I feel relieved to let go of the debates, to let cool the inner turmoil that boils up when I see click-bait headlines, pimped not only by the usual trashy vendors of salacious stuff, but by the so-called venerable news organs.

This is self-care. 

Friday, April 3, 2020

Tucson, AZ: COVID-19 Unfolding, Part 11: The Playlist

Sign at Vermilionville at Cajun Jam. Lafayette, Louisiana. December 2013.

In addition to good smells, ginger beer, and recently, some sugar-free ketchup for my boiled potatoes, I have a stay-at-home COVID playlist.

My playlist is designed to shoot out endorphins, sending my spirits - if not soaring - at least a little levitational.

I listen during my food prep, as I slice jícama, chop lettuce, measure out an allotment of grapes, cut up strawberries. Or while I read. Or do a lil exercising. Or play a wan game of pseudo-Scrabble with a fairly smart bot.


From Halidon Music's channel:



On Saturday and Sunday mornings, streaming KRVS transports me to South Louisiana with:

Thursday, April 2, 2020

Flashback to 2014: Lafayette, Louisiana: The Sound Track

The South Louisiana soundtrack I've collected from my time in Lafayette and Opelousas is beloved by me. The music and the spirit accompany me on many a road trip. 

Sunday, April 13, 2014

Lafayette: The Sound Track

You know how in a movie there's usually a soundtrack, right?

And you can love the soundtrack and even buy the soundtrack, but you know, of course, that soundtracks don't exist in real life. Because that's only in the movies.

Except in and around Lafayette. Here, there really is a soundtrack.

The soundtrack envelops me whenever I get into the car and comes by way of a local station such as KRVS - Radio Acadie. (An in-house KRVS concert video above, featuring one of my favorite zydeco musicians, Corey Ledet, on the accordion.)

Cajun and creole, la la, zydeco, swamp pop.

Picture it. Driving down a shaded street over which live oak limbs stretch, and in the spring, as it is now, azalea bushes at their peak of splashy color.

Passing shops with delectables by Poupart Bakery, T-Coon's, Chris' Po-boy, Jolie's Bistro.

Crawfish signs, signs for boudin and cracklin's.

Deep-porched, steep-pitched bungalows sitting atop cement blocks .... drawbridges

... and on the radio you hear English and French, and songs old and new that have you tapping the steering wheel to the beat of a waltz, a two-step, a jig, or the zydeco eight-count.

A real-life soundtrack.

Wednesday, April 1, 2020

Word of the Year 2020: Build 4: Chosens

Cabin, Bayou Segnette State Park, Louisiana. Pre-Katrina.

On Build thus far

Word of the Year 2020: Build 1
Word of the Year 2020: Build 2
Word of the Year 2020: Build 3: "House"

While drafting Build 3, I found the Psychology Today article, Finding Connection Through "Chosen" Family. A nice definition for chosen family that the author gleaned from another source: 

According to the SAGE Encyclopedia of Marriage, Family, and Couples Counseling, chosen families are non-biological kinship bonds, whether legally recognized or not, deliberately chosen for the purpose of mutual support and love.” The term originated within the LGBTQ community and was used to describe early queer gatherings like the Harlem Drag Balls of the late nineteenth century.

Perhaps this counseling term of art, "chosen family" - in vanilla US culture - arose from the specific history above, but humans have been creating chosen families since the beginning of time, I reckon.

Cabin, Leroy Percy State Park, Mississippi. December 2011.


For life lessons on how to age richly, I've got role models in friends and family members at least a decade older than me.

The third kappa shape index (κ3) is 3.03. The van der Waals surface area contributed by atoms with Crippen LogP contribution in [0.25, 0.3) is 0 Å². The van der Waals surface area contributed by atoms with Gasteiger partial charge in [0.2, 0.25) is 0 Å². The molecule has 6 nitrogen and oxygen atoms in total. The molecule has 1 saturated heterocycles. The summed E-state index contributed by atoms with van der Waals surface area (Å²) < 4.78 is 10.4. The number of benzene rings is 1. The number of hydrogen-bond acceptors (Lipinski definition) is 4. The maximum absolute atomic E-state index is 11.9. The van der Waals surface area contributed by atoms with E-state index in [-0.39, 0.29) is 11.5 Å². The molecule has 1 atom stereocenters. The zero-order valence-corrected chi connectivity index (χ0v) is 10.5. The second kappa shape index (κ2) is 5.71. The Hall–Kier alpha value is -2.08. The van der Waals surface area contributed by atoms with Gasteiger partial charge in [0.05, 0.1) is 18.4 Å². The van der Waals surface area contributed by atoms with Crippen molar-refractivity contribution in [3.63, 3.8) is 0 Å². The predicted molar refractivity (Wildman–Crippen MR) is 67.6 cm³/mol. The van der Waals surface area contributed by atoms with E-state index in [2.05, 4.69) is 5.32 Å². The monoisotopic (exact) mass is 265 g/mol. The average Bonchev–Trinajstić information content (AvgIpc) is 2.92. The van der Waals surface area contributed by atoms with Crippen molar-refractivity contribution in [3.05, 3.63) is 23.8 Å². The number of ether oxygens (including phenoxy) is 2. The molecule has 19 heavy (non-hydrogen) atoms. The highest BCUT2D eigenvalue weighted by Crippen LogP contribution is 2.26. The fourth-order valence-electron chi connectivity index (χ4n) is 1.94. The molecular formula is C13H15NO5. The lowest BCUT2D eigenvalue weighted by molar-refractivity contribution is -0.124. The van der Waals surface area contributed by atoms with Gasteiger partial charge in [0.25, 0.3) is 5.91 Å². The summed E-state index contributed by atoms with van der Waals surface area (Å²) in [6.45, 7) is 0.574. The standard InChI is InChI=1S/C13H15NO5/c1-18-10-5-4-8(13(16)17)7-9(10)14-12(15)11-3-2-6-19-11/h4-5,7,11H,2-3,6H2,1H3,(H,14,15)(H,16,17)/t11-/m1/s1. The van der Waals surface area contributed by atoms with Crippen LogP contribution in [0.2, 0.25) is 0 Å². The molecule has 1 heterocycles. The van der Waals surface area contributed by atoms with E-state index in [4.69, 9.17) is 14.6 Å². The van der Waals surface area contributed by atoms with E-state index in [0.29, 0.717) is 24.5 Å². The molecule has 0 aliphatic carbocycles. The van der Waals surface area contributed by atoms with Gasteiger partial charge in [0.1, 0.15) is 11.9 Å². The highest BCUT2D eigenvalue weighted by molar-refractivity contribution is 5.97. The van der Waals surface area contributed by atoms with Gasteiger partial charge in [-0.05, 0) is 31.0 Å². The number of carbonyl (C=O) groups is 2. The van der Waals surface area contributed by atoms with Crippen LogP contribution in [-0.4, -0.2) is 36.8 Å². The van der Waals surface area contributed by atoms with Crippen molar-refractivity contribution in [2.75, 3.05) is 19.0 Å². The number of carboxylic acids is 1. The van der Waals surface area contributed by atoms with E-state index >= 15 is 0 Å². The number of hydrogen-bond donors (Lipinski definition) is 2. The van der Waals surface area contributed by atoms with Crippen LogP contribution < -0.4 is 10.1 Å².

My role models have taught me how I do want to age and how I don't want to age.

How I do want to age is to carry a positive view on life and be engaged in life. If I were to put a 12-step spin on it, my aim is to be happy, joyous, and free. .... And, oh yeah: to maintain every right to self-determination for as long as I can.

What my positive role models for aging have in common:
  • Active participation in a circle of friends who give each other tangible and intangible support in difficult times
  • Active participation in a special-interest community that encourages relationship-building, such as one built around fun, service, faith, 12-step program, the arts, or activism, etc.  
  • A "yes" default setting - remaining open to, even seeking out, new ideas, music, arts, perspectives, and ways of doing things

Cow Cabin, Palo Duro Canyon State Park, Texas. March 2010.

What my negative role models for aging have in common: 
  • An insularity of thought, experiences, and relationships - in other words, they have chosen to live in a closed system that can only contract as time goes on, as the members of their restricted circle of intimates begin to die off or move or become unable to interact
  • A "no" default setting - a reluctance to engage with new people, experiences, or ideas
  • Inertia - being unwilling and, after a certain point, unable to take actions that might enrich their physical, mental, or spiritual selves

My positive role models have built, I don't know, let's say, additional "houses."

So many folks have fraught families of origin. If such is one's only "house," it is almost a sure thing to get sucked into a dystopian worldview.

Building additional "houses" gives us access to more ways of thinking about how to live a life, wisdom from others about how they dealt with problems we're dealing with in the present, reality testing from more neutral intimates than fraught family members, accountability buddies to keep us going with habits we're trying to adopt, and soft places to land when we feel overwhelmed.

The idea of building houses outside of my family's "house" is the antithesis of how I was raised. Throughout childhood, and even today, the message has been: All you need is your family.

Building houses for chosen families: I'm studying the blueprints these days.

Acadian-style cabin, Louisiana. July 2015.